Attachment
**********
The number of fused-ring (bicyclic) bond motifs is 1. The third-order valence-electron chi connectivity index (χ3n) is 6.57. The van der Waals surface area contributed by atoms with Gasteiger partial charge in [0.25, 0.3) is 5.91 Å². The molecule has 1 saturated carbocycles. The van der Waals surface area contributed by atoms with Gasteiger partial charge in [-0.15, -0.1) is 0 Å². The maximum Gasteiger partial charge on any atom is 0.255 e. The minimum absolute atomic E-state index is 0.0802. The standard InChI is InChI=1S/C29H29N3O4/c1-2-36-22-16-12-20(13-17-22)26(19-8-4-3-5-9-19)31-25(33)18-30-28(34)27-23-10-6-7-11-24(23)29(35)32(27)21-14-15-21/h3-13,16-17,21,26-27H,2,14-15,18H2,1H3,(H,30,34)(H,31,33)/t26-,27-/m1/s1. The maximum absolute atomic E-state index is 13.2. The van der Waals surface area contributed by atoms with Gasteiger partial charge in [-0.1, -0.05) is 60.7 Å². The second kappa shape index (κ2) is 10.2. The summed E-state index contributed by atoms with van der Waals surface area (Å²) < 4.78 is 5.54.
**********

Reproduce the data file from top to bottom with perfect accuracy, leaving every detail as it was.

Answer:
The number of fused-ring (bicyclic) bond motifs is 1. The third-order valence-electron chi connectivity index (χ3n) is 6.57. The van der Waals surface area contributed by atoms with Gasteiger partial charge in [0.25, 0.3) is 5.91 Å². The molecule has 1 saturated carbocycles. The van der Waals surface area contributed by atoms with Gasteiger partial charge in [-0.15, -0.1) is 0 Å². The maximum Gasteiger partial charge on any atom is 0.255 e. The minimum absolute atomic E-state index is 0.0802. The standard InChI is InChI=1S/C29H29N3O4/c1-2-36-22-16-12-20(13-17-22)26(19-8-4-3-5-9-19)31-25(33)18-30-28(34)27-23-10-6-7-11-24(23)29(35)32(27)21-14-15-21/h3-13,16-17,21,26-27H,2,14-15,18H2,1H3,(H,30,34)(H,31,33)/t26-,27-/m1/s1. The maximum absolute atomic E-state index is 13.2. The van der Waals surface area contributed by atoms with Gasteiger partial charge in [-0.1, -0.05) is 60.7 Å². The second kappa shape index (κ2) is 10.2. The summed E-state index contributed by atoms with van der Waals surface area (Å²) < 4.78 is 5.54.